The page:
Judge Jim Thomas believes if Sam had been listening to "Send in the Clowns," the series could've been real scary.
Our reviews of Life On Mars: Series 2 (published October 29th, 2009), Life on Mars: The Complete UK Collection (published June 24th, 2010), and Life on Mars: The Complete US Series (published September 29th, 2009) are also available.
"My name is Sam Tyler. I had an accident, and I woke up in 1973. Am I mad, in a coma, or back in time? Whatever's happened, it's like I've landed on a different planet. Now, maybe if I can work out the reason, I can get home."
In 2006, BBC1 and BBC America viewers were caught flatfooted by Life on Mars and its new twist on the familiar "fish out of water" premise. It gained critical and public acclaim throughout its two-series run, so much so that a sequel was created, Ashes to Ashes, reuniting much of the cast. ABC, bewitched by the scent of borrowed success, promptly adapted the series—and cancelled it after a single season.
Forget the ABC version; it's a pale imitation, a shadow on the wall of a cave, as Plato would say. Acorn Media brings us Life on Mars: Series 1, and it's the real deal, Guv.
Facts of the Case
Detective Chief Inspector Sam Tyler (John Simm, Doctor Who) heads a detective squad in Manchester. Sam's on the trail of a serial killer who has just abducted his partner and lover when he is hit by a car. He wakes to find things a bit different. He had been listening to David Bowie's "Life on Mars" on an mp3 player; as he picks himself up, he hears the familiar strains coming from a much older car—on with an 8-track tape player. Instead of a freeway interchange, there are a lot of buildings being torn down—next to a billboard announcing the building of a new freeway interchange. It's not 2006, but 1973. In a state of disbelief, he arrives at his Manchester squad room to discover that not only are the clothes, cars, and music a shock, but so are the police. He's no longer in charge; everyone thinks he's a new detective who has just transferred to Manchester. Running things is DCI Gene Hunt (Philip Glenister, Calendar Girls), a towering brute who won't bother with evidence if he can just as easily beat a confession out of a suspect. He's also just as likely to beat a troublesome cop as a troublesome suspect, as Sam quickly discovers.
While Sam struggles to adjust to the new surroundings, he keeps having…well, visions. A little girl appears in his apartment, taunts him, and disappears. He suddenly finds himself in a dark hospital corridor, looking through a locked door at someone who appears to be on life support. He hears voices on radios, phones, and televisions, voices speaking about his medical condition. What the bloody hell is going on? Could he actually be in a coma after that accident?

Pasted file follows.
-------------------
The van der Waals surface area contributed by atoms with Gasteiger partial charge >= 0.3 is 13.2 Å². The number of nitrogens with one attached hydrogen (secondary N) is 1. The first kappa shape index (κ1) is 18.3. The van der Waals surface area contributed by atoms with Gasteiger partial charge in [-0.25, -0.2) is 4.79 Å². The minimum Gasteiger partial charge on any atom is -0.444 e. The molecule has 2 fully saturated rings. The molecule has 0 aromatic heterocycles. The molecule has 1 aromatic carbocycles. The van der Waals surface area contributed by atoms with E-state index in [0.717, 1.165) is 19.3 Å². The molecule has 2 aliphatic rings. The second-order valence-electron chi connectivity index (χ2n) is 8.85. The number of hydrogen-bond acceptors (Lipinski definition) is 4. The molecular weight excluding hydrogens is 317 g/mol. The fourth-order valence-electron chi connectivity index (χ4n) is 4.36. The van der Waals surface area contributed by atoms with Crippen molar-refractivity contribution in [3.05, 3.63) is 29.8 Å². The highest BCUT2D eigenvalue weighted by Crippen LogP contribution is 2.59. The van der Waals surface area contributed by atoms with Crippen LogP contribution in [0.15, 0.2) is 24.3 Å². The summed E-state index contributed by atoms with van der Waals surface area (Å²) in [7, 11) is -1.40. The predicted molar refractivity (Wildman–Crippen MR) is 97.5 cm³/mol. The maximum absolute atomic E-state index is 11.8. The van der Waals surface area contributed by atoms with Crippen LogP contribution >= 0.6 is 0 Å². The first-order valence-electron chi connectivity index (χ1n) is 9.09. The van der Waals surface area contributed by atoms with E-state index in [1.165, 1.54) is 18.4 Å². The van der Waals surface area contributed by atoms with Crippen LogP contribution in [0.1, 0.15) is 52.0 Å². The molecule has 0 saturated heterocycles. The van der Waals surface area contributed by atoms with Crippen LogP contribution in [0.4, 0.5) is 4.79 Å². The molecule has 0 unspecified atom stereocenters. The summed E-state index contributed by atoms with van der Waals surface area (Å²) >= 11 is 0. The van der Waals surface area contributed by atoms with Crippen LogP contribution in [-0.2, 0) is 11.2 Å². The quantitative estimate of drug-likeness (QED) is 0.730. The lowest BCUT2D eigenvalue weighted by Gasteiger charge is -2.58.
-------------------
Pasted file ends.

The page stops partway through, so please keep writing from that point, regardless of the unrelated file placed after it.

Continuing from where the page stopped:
While Sam tries to make sense if his newfound "reality," he's determined to do his job. In this case, that means doing what he can with '70s forensics. While he lacks the fancy tools, he still has the analytical skills. Most of his colleagues think he's crazy, but come to appreciate his insights. He is befriended by Annie Cartwright (Liz White, Vera Drake), a uniformed policewoman attached to the squad. Annie, like the others, thinks that Sam's suffering from a concussion suffered in the 1973 accident; Annie, however, is sympathetic to Sam's plight, and offers a friendly ear to Sam. The cast is rounded out by Dean Andrew and Marshal Lancaster as, respectively, Ray Carling and Chris Skelton, two other detectives in the squad. Carling is cut from the same cloth as Hunt, and is fairly antagonistic towards Sam. Skelton, the youngest of the group, is much more accepting of Tyler's ideas, and even looks to Sam for guidance.
The first series of Life on Mars features eight untitled episodes:
• Episode 1: Sam struggles with the aftermath of the accident, and is shocked to discover that the serial killer he was pursuing back in 2006 is active in 1973 as well.
• Episode 2: The squad catches a dangerous robbery suspect, but Sam insists that he be released due to lack of evidence. When an innocent woman is gravely injured in the aftermath, Sam has to capture the suspect to redeem himself in the eyes of his colleagues.
• Episode 3: A murder at a textile mill in the midst of union unrest sparks turmoil in both the community and the squad room. Hunt is convinced the union leader is guilty, but the forensic evidence leads Sam in a different direction.
• Episode 4: Sam investigates a local crime boss, and is stunned when he encounters his own mother—who's being harassed by one of the boss's henchmen. Her little boy, Sam, has a cold.
• Episode 5: The squad investigates the murder of a Manchester United fan. As usual, Sam manages to piss off Hunt by insisting that there's more to the case than soccer hooligans out of control.
• Episode 6: When Sam learns that his mother is going to take him off life support at 2 p.m., he starts to freak out. Then a gunman takes hostages at the Manchester Gazette, promising that he will start executing hostages—at 2 p.m.